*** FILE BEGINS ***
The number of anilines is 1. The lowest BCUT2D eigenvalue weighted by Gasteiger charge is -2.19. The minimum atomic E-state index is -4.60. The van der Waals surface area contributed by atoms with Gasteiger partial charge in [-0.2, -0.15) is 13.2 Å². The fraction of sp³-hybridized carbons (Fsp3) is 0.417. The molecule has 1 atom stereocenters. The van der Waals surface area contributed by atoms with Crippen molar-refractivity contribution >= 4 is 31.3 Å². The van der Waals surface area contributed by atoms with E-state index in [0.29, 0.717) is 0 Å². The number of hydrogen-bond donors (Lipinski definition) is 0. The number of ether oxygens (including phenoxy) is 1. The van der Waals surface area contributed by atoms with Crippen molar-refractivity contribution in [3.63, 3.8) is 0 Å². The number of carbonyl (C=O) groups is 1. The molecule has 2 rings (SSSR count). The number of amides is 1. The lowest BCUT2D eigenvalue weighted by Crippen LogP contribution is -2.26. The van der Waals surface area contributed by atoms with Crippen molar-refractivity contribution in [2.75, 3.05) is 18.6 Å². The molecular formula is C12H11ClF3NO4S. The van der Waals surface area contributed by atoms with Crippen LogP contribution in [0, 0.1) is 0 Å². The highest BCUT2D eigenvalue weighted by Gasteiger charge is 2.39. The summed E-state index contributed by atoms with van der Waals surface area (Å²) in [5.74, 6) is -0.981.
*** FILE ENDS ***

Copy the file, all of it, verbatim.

The number of anilines is 1. The lowest BCUT2D eigenvalue weighted by Gasteiger charge is -2.19. The minimum atomic E-state index is -4.60. The van der Waals surface area contributed by atoms with Gasteiger partial charge in [-0.2, -0.15) is 13.2 Å². The fraction of sp³-hybridized carbons (Fsp3) is 0.417. The molecule has 1 atom stereocenters. The van der Waals surface area contributed by atoms with Crippen molar-refractivity contribution >= 4 is 31.3 Å². The van der Waals surface area contributed by atoms with E-state index in [0.29, 0.717) is 0 Å². The number of hydrogen-bond donors (Lipinski definition) is 0. The number of ether oxygens (including phenoxy) is 1. The van der Waals surface area contributed by atoms with Crippen molar-refractivity contribution in [3.63, 3.8) is 0 Å². The number of carbonyl (C=O) groups is 1. The molecule has 2 rings (SSSR count). The number of amides is 1. The lowest BCUT2D eigenvalue weighted by Crippen LogP contribution is -2.26. The van der Waals surface area contributed by atoms with Crippen molar-refractivity contribution in [2.75, 3.05) is 18.6 Å². The molecular formula is C12H11ClF3NO4S. The van der Waals surface area contributed by atoms with Crippen LogP contribution in [0, 0.1) is 0 Å². The highest BCUT2D eigenvalue weighted by Gasteiger charge is 2.39. The summed E-state index contributed by atoms with van der Waals surface area (Å²) in [5.74, 6) is -0.981.